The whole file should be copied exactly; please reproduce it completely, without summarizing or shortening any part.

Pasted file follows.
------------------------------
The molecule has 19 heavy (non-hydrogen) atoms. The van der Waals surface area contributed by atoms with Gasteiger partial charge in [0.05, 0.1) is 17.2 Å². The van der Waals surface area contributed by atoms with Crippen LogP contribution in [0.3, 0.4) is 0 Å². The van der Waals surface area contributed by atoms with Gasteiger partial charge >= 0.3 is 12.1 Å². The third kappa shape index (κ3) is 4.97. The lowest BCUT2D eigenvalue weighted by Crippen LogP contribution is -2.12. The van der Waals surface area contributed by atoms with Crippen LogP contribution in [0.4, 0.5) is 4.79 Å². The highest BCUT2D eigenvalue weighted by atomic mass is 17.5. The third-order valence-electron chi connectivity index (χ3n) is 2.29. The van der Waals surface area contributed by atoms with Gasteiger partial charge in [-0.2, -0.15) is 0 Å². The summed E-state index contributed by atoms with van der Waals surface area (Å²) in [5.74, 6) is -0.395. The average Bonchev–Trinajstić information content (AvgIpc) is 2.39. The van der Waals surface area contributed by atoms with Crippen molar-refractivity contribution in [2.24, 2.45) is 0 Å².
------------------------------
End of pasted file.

The molecule has 19 heavy (non-hydrogen) atoms. The van der Waals surface area contributed by atoms with Gasteiger partial charge in [0.05, 0.1) is 17.2 Å². The van der Waals surface area contributed by atoms with Crippen LogP contribution in [0.3, 0.4) is 0 Å². The van der Waals surface area contributed by atoms with Gasteiger partial charge >= 0.3 is 12.1 Å². The third kappa shape index (κ3) is 4.97. The lowest BCUT2D eigenvalue weighted by Crippen LogP contribution is -2.12. The van der Waals surface area contributed by atoms with Crippen LogP contribution in [0.4, 0.5) is 4.79 Å². The highest BCUT2D eigenvalue weighted by atomic mass is 17.5. The third-order valence-electron chi connectivity index (χ3n) is 2.29. The van der Waals surface area contributed by atoms with Gasteiger partial charge in [-0.2, -0.15) is 0 Å². The summed E-state index contributed by atoms with van der Waals surface area (Å²) in [5.74, 6) is -0.395. The average Bonchev–Trinajstić information content (AvgIpc) is 2.39. The van der Waals surface area contributed by atoms with Crippen molar-refractivity contribution in [2.24, 2.45) is 0 Å².